Trial Decision Brings Guantanamo Closer to Closing
By Fred W. Baker III
American Forces Press Service
WASHINGTON, Nov. 13, 2009 Today’s decision to pursue the prosecution of 10 detainees held at Guantanamo Bay, Cuba, paves the way toward resolving the disposition of others there and eventually closing the detention facility, a senior Defense Department official said today.
Defense and Justice Department officials announced that five detainees accused of conspiring to commit the Sept. 11, 2001, terrorist attacks will be tried in federal court in New York. Another five, one of whom is accused of orchestrating the 2000 bombing of the USS Cole, will be charged in military commissions.
"Bringing terrorists to justice is an integral part of our national security,” Defense Secretary Robert M. Gates said in a release after the announcement. “The reform of military commissions and today's announcement are important steps in that direction."
President Barack Obama signed an executive order in January that suspended the commissions and ordered the detention facility closed within a year. Congress recently approved reforms to the Military Commissions Act, allowing officials to move forward with determining how and where the detainees are tried.
Officials from both departments said that the decisions announced today reflected a coordinated and cooperative effort and signaled a significant step toward closing the Guantanamo Bay detention facility.
“The announcement today in terms of the prosecutable detainees was basically Round 1,” a senior Defense Department official said on background. “I think now that we have the process in place [and] we have the prosecution teams in place, … the process will move along at a fairly efficient rate.”
While the five accused of the 9/11 attacks are going to be prosecuted in federal court, and the other five are going to resume their military commissions, officials were quick to point out that the commissions are not a lesser form of justice.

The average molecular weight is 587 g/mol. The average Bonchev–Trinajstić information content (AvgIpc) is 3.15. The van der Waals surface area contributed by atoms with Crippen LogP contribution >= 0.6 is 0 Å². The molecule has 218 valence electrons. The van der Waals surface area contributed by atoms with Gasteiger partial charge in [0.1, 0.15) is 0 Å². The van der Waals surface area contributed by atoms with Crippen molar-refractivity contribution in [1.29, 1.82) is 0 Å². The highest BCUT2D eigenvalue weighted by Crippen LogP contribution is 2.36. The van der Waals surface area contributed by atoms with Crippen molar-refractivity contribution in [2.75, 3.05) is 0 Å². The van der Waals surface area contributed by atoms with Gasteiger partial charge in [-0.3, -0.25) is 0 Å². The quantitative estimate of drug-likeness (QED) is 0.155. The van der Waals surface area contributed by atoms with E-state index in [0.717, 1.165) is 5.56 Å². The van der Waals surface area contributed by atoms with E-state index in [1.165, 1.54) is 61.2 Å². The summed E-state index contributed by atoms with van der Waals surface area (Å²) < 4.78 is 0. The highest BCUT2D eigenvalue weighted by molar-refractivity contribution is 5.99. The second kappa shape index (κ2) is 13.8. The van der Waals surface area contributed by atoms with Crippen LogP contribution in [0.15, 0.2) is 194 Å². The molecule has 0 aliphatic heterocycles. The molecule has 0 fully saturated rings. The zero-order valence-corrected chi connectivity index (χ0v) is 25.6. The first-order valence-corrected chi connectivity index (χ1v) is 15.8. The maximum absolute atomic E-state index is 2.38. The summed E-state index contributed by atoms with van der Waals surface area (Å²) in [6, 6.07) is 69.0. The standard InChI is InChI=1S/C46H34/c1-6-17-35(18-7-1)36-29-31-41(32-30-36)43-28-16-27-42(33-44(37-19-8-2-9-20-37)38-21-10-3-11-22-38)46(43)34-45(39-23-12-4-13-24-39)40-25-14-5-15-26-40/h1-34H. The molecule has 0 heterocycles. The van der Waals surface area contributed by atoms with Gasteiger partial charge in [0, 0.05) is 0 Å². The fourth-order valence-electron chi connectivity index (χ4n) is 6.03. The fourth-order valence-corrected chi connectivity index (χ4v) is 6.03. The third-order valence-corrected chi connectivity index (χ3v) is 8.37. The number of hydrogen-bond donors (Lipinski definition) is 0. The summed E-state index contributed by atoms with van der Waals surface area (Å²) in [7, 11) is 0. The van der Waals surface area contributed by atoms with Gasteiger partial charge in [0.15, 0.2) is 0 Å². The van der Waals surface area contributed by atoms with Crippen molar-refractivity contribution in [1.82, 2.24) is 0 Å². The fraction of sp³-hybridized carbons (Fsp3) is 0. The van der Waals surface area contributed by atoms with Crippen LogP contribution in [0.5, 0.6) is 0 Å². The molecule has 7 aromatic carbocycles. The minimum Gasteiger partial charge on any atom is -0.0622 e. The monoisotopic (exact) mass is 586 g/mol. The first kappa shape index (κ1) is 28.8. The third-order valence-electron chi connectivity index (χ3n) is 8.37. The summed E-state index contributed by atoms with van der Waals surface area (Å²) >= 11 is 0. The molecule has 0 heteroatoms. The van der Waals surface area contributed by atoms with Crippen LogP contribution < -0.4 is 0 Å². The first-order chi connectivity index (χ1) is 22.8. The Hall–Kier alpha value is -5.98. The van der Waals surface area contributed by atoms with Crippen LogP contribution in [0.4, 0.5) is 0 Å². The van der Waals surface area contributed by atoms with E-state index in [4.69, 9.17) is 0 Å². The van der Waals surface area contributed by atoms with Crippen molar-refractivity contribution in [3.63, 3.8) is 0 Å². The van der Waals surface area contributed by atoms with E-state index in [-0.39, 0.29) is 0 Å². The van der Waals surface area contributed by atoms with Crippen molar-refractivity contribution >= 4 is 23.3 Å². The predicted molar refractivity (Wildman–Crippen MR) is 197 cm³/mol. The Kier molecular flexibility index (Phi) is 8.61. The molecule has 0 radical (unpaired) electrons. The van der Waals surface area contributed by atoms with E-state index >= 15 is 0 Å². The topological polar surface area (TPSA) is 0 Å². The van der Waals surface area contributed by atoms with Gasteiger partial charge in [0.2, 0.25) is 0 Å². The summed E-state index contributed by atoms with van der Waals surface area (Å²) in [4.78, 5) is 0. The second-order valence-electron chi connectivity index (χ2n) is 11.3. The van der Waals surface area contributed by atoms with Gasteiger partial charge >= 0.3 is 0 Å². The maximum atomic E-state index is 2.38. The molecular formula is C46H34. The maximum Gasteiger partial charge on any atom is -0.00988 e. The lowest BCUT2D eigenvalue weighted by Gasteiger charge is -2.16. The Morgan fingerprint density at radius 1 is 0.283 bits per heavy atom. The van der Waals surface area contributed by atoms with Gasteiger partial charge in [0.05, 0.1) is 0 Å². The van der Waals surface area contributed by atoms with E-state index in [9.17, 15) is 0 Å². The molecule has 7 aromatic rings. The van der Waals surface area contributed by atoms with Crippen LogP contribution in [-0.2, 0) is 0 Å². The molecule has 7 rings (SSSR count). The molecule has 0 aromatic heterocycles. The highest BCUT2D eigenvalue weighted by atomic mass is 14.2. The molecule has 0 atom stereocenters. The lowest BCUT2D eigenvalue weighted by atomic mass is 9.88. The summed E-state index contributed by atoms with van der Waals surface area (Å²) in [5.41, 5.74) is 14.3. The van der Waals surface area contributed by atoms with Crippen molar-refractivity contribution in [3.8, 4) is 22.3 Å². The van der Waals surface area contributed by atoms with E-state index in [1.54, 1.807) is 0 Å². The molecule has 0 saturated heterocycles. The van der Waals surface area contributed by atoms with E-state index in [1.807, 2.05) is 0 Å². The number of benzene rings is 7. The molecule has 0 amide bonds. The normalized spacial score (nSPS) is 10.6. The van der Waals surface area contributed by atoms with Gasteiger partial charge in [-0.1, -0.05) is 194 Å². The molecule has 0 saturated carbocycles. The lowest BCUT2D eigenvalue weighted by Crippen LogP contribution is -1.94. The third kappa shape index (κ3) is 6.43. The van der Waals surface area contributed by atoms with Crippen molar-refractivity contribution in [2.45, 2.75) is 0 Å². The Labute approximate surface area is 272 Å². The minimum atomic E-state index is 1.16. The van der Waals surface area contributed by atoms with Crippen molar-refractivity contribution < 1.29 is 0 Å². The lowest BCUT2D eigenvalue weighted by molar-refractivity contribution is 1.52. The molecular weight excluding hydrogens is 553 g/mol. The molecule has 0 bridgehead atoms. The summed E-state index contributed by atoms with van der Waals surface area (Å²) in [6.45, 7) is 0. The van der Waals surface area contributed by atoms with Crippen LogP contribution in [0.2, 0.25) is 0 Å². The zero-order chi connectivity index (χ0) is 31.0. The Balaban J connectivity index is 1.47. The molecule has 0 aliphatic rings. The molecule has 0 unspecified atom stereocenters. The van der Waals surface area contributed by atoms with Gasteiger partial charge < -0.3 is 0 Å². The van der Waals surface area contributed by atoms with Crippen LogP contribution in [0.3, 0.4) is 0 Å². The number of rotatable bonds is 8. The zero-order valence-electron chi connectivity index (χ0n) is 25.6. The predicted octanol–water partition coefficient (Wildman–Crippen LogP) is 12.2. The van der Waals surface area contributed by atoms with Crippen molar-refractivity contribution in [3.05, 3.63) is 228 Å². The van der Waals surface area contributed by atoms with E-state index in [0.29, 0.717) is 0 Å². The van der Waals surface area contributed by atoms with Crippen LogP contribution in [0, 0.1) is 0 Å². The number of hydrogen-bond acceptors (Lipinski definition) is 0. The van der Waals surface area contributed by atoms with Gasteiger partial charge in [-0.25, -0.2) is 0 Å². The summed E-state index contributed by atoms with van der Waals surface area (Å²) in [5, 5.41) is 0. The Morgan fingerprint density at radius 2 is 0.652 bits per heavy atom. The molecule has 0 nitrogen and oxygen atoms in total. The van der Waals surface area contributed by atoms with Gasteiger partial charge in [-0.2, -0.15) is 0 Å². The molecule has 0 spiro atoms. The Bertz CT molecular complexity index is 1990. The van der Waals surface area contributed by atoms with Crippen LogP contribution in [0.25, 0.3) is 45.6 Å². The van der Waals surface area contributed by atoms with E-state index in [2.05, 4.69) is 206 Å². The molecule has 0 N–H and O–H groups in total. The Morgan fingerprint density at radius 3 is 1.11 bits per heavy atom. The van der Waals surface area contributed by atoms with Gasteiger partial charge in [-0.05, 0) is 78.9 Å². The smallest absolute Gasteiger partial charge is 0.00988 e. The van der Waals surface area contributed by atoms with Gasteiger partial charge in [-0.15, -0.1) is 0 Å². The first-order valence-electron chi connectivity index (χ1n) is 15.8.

“The whole effort that we went through with the Congress to reform military commissions was for the purpose of making the process more robust, more credible, more sustainable upon appeal,” the official said. “I think that we made some very significant reforms in that regard so that commissions would not be perceived as second-class justice.”
Each case was reviewed by representatives of both departments, and the trial venue was decided based on many factors. Two things considered were the identity of the victims and the location of the offenses, the official said.
“The Cole bombing was an offense directed at the United States Navy and the victims were sailors, so that was the type of offense that we think should be tried in a … military commissions context,” the defense official said.
The defense official could not say how quickly the disposition of the other detainees will be decided, or when and where the military commissions will resume, but he did say that senior officials are anxious to get the process rolling.
“I think that you’ll see more decisions like the decision today further down the road,” he said. “Certainly, today’s announcement is not the last one.”
The five detainees whose prosecution will be pursued in federal court for the Sept. 11 terror attacks are Khalid Sheikh Mohammed, Walid Muhammad Salih Mubarak Bin Attash, Ramzi Binalshibh, Ali Abdul Aziz Ali and Mustafa Ahmed Adam al Hawsawi. The Justice Department intends to pursue a prosecution against them in the Southern District of New York as soon as possible.
The detainees will be transferred to the United States for trial after all legal requirements, including a 45-day notice and report to Congress, are satisfied, and consultations with state and local authorities have been completed, officials said.